November 12 2013 at 5:35 PM Report abuse rate up rate down Reply

This is bad advice. The cardholder may get freebies a couple of times, but soon they'll find that no one accepts their plastic. Even small businesses are getting burned by unscrupulous "something for nothing" customers filing bogus chargebacks and "members only" databases are starting to pop up to report and screen cardholders.

November 12 2013 at 5:32 PM Report abuse rate up rate down Reply

So what you are saying is fraudulently advise your bank or credit institution that you did not make a purchase or it wasn't what you ordered instead of actually resolving the issue with the merchant or perhaps performing proper research before making a purchase. Chargebacks where a service has been provided or indeed where the buyer has received the goods but is not happy with either is fraud. Consumers should treat online payments like a regular purchase.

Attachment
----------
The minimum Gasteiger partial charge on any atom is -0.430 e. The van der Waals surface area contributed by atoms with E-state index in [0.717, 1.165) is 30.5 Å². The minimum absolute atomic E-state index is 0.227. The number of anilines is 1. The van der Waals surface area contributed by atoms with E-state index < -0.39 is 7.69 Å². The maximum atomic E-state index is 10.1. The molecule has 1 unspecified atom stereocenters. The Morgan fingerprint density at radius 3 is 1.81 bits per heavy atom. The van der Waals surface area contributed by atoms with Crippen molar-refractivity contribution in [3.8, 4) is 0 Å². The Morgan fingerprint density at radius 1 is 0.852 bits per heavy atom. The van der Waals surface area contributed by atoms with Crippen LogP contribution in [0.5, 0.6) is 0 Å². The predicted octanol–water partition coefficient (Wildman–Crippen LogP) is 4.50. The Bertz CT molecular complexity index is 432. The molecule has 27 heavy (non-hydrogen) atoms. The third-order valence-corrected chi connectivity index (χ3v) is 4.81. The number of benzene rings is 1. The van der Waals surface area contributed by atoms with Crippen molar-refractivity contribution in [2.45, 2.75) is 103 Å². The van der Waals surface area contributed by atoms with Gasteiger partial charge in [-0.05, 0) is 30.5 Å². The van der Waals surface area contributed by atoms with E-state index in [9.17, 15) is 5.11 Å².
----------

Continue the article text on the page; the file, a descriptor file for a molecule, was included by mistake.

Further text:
February 19 2013 at 7:13 AM Report abuse rate up rate down Reply

"...anytime a retailer does you wrong". This should read "any time...." Two separate words. Common mistake, but something that should be caught in a publication.

August 01 2012 at 1:02 PM Report abuse rate up rate down Reply

You want some more fairy tails then why don't you try getting your insurance company to pay a claim, like on your home or car when you carry full coverage and they refuse to pay. Sue them like we did. Don't take any low ball offers from insurance companies just sue them then make sure to sue them again in a seperate lawsuit called a bad faith lawsuit for all damages they caused by their fraudulant refusal to pay your claim in te first place. Insurers who loose in court must pay all court cost and attroeny fees plus compensatory damages in all most every state, so its well worth the hassle and it sends a message that wrongly denying claims will not be tollorated.